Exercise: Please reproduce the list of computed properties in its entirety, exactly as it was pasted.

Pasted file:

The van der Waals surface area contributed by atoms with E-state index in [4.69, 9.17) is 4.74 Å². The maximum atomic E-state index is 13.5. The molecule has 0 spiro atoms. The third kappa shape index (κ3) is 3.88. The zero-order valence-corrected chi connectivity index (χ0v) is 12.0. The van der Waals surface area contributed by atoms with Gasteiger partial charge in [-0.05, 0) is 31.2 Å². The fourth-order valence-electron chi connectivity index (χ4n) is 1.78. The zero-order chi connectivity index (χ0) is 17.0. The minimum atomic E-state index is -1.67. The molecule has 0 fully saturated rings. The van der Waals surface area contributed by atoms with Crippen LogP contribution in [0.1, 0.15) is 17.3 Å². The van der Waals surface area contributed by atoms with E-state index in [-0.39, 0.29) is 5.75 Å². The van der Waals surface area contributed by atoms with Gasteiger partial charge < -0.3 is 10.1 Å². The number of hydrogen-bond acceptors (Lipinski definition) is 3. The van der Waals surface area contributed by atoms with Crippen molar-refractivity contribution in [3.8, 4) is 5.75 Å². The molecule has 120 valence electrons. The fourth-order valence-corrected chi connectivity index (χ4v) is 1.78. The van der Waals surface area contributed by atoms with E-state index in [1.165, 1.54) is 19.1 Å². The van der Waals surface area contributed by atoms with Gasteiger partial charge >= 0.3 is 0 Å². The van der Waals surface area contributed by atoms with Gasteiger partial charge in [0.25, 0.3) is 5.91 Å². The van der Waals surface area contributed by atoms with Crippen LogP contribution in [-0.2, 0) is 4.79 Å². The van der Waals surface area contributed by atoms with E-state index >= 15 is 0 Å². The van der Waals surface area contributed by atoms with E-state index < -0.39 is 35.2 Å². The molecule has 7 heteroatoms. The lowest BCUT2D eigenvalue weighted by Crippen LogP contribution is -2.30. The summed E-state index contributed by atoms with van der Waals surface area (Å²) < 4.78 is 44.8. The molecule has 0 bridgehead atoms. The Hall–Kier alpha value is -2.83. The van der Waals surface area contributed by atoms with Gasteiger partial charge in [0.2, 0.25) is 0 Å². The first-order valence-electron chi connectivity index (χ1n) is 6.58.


The van der Waals surface area contributed by atoms with E-state index in [4.69, 9.17) is 4.74 Å². The maximum atomic E-state index is 13.5. The molecule has 0 spiro atoms. The third kappa shape index (κ3) is 3.88. The zero-order valence-corrected chi connectivity index (χ0v) is 12.0. The van der Waals surface area contributed by atoms with Gasteiger partial charge in [-0.05, 0) is 31.2 Å². The fourth-order valence-electron chi connectivity index (χ4n) is 1.78. The zero-order chi connectivity index (χ0) is 17.0. The minimum atomic E-state index is -1.67. The molecule has 0 fully saturated rings. The van der Waals surface area contributed by atoms with Crippen LogP contribution in [0.1, 0.15) is 17.3 Å². The van der Waals surface area contributed by atoms with E-state index in [-0.39, 0.29) is 5.75 Å². The van der Waals surface area contributed by atoms with Gasteiger partial charge < -0.3 is 10.1 Å². The number of hydrogen-bond acceptors (Lipinski definition) is 3. The van der Waals surface area contributed by atoms with Crippen molar-refractivity contribution in [3.8, 4) is 5.75 Å². The molecule has 120 valence electrons. The fourth-order valence-corrected chi connectivity index (χ4v) is 1.78. The van der Waals surface area contributed by atoms with E-state index in [1.165, 1.54) is 19.1 Å². The van der Waals surface area contributed by atoms with Gasteiger partial charge >= 0.3 is 0 Å². The van der Waals surface area contributed by atoms with Gasteiger partial charge in [0.25, 0.3) is 5.91 Å². The van der Waals surface area contributed by atoms with Crippen LogP contribution in [-0.2, 0) is 4.79 Å². The van der Waals surface area contributed by atoms with E-state index >= 15 is 0 Å². The van der Waals surface area contributed by atoms with E-state index < -0.39 is 35.2 Å². The molecule has 7 heteroatoms. The lowest BCUT2D eigenvalue weighted by Crippen LogP contribution is -2.30. The summed E-state index contributed by atoms with van der Waals surface area (Å²) < 4.78 is 44.8. The molecule has 0 bridgehead atoms. The Hall–Kier alpha value is -2.83. The van der Waals surface area contributed by atoms with Gasteiger partial charge in [0.2, 0.25) is 0 Å². The first-order valence-electron chi connectivity index (χ1n) is 6.58.